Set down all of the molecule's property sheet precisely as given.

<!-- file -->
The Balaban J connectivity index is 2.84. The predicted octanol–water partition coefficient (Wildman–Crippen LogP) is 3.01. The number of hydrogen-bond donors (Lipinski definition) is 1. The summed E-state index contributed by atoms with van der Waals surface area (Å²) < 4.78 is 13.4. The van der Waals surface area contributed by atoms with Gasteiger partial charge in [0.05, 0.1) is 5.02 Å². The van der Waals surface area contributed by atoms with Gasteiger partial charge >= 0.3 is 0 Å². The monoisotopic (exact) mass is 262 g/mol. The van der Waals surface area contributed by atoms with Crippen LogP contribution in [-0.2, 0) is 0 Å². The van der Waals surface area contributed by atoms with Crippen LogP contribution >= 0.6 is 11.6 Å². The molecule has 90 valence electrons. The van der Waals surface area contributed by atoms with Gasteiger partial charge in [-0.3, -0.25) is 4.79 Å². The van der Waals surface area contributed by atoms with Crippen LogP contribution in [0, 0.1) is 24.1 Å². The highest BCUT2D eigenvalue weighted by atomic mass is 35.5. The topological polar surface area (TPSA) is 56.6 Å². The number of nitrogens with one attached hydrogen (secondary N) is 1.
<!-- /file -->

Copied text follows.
The Balaban J connectivity index is 2.84. The predicted octanol–water partition coefficient (Wildman–Crippen LogP) is 3.01. The number of hydrogen-bond donors (Lipinski definition) is 1. The summed E-state index contributed by atoms with van der Waals surface area (Å²) < 4.78 is 13.4. The van der Waals surface area contributed by atoms with Gasteiger partial charge in [0.05, 0.1) is 5.02 Å². The van der Waals surface area contributed by atoms with Gasteiger partial charge >= 0.3 is 0 Å². The monoisotopic (exact) mass is 262 g/mol. The van der Waals surface area contributed by atoms with Crippen LogP contribution in [-0.2, 0) is 0 Å². The van der Waals surface area contributed by atoms with Crippen LogP contribution >= 0.6 is 11.6 Å². The molecule has 90 valence electrons. The van der Waals surface area contributed by atoms with Gasteiger partial charge in [-0.3, -0.25) is 4.79 Å². The van der Waals surface area contributed by atoms with Crippen LogP contribution in [0, 0.1) is 24.1 Å². The highest BCUT2D eigenvalue weighted by atomic mass is 35.5. The topological polar surface area (TPSA) is 56.6 Å². The number of nitrogens with one attached hydrogen (secondary N) is 1.